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Cathy Downs [00:00:00] Excitement doesn't always last.

Cathy Downs [00:00:03] Even though the monarch is still showing ups and downs in their population, monarchs won't always, and pollinators won't always, be the subject of conservation and funding.

Cathy Downs [00:00:16] So we need to get as much done as we can as soon as we can, while we still have the resources...

Cathy Downs [00:00:23] There is an attention span. And I even have coined a phrase for it: "monarch conservation fatigue".

Cathy Downs [00:00:32] So, I think that in America, specifically, in the USA, we have fads or trends. And so there's a new "Save the Whale", "Save the Monarch".

Cathy Downs [00:00:46] There are trends that happen and we jump on these trends. And we may stay on them for a while and then we kind of get off that trend when the new trend shows up.

Cathy Downs [00:00:58] And so. I haven't heard about "Save the Whales" for a long time, or "Save the Hummingbirds".

Cathy Downs [00:01:03] But, I'm still seeing and I'm still getting phone calls and emails about saving the monarch. So this one has landed for a while.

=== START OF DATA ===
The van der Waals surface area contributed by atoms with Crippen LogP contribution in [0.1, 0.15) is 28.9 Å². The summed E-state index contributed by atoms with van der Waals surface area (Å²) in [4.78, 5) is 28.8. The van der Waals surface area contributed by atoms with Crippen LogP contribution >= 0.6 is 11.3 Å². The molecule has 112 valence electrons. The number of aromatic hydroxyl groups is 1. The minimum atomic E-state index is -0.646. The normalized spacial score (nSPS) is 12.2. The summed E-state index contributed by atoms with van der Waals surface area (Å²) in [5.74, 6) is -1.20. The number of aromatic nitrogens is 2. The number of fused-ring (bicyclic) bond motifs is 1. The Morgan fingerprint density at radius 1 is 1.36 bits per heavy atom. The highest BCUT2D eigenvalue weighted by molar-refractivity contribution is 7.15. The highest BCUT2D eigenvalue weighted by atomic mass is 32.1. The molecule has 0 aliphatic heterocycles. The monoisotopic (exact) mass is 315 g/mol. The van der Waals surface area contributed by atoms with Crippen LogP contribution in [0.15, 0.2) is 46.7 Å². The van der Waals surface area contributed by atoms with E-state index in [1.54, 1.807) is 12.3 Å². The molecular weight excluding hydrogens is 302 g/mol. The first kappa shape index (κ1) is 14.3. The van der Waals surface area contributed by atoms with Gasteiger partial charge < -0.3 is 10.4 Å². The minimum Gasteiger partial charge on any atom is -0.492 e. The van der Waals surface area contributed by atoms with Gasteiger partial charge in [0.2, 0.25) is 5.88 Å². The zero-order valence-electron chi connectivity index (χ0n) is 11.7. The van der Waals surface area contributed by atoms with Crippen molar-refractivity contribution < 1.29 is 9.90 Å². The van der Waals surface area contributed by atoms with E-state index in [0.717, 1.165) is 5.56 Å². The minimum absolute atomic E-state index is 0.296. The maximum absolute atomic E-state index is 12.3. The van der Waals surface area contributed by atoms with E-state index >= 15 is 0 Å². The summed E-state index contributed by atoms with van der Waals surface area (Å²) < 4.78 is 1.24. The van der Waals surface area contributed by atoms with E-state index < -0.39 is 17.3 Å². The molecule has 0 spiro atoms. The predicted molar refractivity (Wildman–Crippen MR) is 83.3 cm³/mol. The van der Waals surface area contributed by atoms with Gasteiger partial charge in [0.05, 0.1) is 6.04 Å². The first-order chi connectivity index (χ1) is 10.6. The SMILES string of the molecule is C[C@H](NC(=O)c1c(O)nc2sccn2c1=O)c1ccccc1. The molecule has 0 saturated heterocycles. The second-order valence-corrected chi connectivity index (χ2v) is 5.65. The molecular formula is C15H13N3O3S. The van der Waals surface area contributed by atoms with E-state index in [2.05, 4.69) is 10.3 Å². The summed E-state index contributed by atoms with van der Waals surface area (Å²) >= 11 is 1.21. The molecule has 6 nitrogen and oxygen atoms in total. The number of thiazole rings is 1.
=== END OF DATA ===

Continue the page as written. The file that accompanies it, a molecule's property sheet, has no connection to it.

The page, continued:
Cathy Downs [00:01:11] But, it's because the monarch's not specifically about monarchs, it's about a much broader topic than just monarchs. Monarchs have been the ambassador for a much broader topic. They're essentially talking for all insects.

Cathy Downs [00:01:32] I mean, we're seeing insects disappear, essentially, in Europe. We're seeing China having to hand-pollinate their fruit trees. We're seeing bee colonies disappear...

Cathy Downs [00:01:45] And I think a lot of people are much more aware of that now than were aware of that before monarchs came to the fore.

Cathy Downs [00:01:53] I mean, so, monarchs essentially were the brand, if you will, that brought that to the forefront. When they heard that monarchs were disappearing, that opened up a door.

Cathy Downs [00:02:07] Monarchs are nostalgic. I remember monarchs from being a kid. We can't not have monarch butterflies.

Cathy Downs [00:02:13] But that brought something completely different.

Cathy Downs [00:02:17] It brought exponential benefits, if you will. So by encouraging conservation for the habitat of monarchs, we also brought good mowing practices and good pesticide practices and ... exponential benefits to soil and water conservation.

Cathy Downs [00:02:36] So, everything that we did essentially through monarch habitat conservation is having a ripple effect out there. And maybe that's why monarchs haven't faded yet and why monarchs are still getting attention.